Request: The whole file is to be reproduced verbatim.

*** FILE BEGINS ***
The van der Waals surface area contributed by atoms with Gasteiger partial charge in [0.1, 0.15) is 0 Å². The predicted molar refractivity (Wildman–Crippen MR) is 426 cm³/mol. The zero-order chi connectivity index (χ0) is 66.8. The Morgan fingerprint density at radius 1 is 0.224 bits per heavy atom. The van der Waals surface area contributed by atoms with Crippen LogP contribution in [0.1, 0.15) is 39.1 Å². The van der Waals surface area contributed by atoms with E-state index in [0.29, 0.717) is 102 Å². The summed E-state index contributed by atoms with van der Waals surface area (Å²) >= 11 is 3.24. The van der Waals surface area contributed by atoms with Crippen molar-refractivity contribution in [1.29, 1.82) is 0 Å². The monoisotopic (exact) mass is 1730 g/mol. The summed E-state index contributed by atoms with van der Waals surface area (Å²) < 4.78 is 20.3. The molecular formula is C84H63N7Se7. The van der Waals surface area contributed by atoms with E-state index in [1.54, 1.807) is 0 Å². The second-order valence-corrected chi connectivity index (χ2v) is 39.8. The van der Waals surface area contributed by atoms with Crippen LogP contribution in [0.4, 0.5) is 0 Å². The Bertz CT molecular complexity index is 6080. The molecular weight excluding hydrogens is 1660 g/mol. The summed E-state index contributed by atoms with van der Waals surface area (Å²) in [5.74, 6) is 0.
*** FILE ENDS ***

The van der Waals surface area contributed by atoms with Gasteiger partial charge in [0.1, 0.15) is 0 Å². The predicted molar refractivity (Wildman–Crippen MR) is 426 cm³/mol. The zero-order chi connectivity index (χ0) is 66.8. The Morgan fingerprint density at radius 1 is 0.224 bits per heavy atom. The van der Waals surface area contributed by atoms with Crippen LogP contribution in [0.1, 0.15) is 39.1 Å². The van der Waals surface area contributed by atoms with E-state index in [0.29, 0.717) is 102 Å². The summed E-state index contributed by atoms with van der Waals surface area (Å²) >= 11 is 3.24. The van der Waals surface area contributed by atoms with Crippen molar-refractivity contribution in [1.29, 1.82) is 0 Å². The monoisotopic (exact) mass is 1730 g/mol. The summed E-state index contributed by atoms with van der Waals surface area (Å²) < 4.78 is 20.3. The molecular formula is C84H63N7Se7. The van der Waals surface area contributed by atoms with E-state index in [1.54, 1.807) is 0 Å². The second-order valence-corrected chi connectivity index (χ2v) is 39.8. The van der Waals surface area contributed by atoms with Crippen LogP contribution in [0.4, 0.5) is 0 Å². The Bertz CT molecular complexity index is 6080. The molecular weight excluding hydrogens is 1660 g/mol. The summed E-state index contributed by atoms with van der Waals surface area (Å²) in [5.74, 6) is 0.